The number one choice for coding projects on PCs is often Scratch, and with good reason (though other options exist). Scratch is not available for iPad (as it uses Flash). There are, however a number of excellent options for coding on iPads, more than you will ever use, in fact.
If you know Scratch well and want to get up and running with something similar on iPads then Pyonkee is a good place to begin. The interface looks identical. However, you will quickly realise that an application that works well with keyboard and mouse doesn’t necessarily translate well to a touch device.
Tickle is an excellent app. Very much based on Scratch and includes blocks that make use of the iPad’s accelerometer so that you can control sprites (or “actors” as they are called in Tickle) by tilting the iPad in different directions. Another feature of Tickle is that it will control any combination of many external devices such as Sphero, LEGO WeDO 2.0, Ollie and several Parrot drones.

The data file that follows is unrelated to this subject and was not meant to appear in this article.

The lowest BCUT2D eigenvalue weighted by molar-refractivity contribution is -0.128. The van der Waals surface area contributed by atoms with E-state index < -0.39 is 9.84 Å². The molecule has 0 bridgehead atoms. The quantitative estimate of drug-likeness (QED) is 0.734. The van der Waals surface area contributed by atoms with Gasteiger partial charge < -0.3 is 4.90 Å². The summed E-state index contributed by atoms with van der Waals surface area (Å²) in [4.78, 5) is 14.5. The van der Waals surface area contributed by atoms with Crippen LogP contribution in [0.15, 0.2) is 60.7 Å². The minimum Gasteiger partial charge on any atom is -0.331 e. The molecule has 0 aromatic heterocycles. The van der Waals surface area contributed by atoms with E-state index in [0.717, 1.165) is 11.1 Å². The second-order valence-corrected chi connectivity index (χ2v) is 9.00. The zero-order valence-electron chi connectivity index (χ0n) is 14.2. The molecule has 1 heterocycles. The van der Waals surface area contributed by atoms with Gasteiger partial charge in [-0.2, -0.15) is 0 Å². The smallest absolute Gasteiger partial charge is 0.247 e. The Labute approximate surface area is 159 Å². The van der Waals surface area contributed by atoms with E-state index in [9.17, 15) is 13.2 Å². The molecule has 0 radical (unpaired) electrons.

Support for Parrot drones was removed from Tickle at the end of 2016 (not quite clear why) but you can regain it by opening a project that contains a drone “actor” Please contact me if you’d like these – I have saved them from an old version of the app.
Tynker is another excellent option. Rather like Tickle (above) but allows projects to be created at a more sophisticated level. Tynker also has a great deal of lesson support / schemes of work which comes at great cost but you don’t need it and the free version of the app is adequate. Tynker also supports an impressive range of robotic devises, including Parrot drones.
Here are some activities for group work with KS2 when programming Parrot minidrones: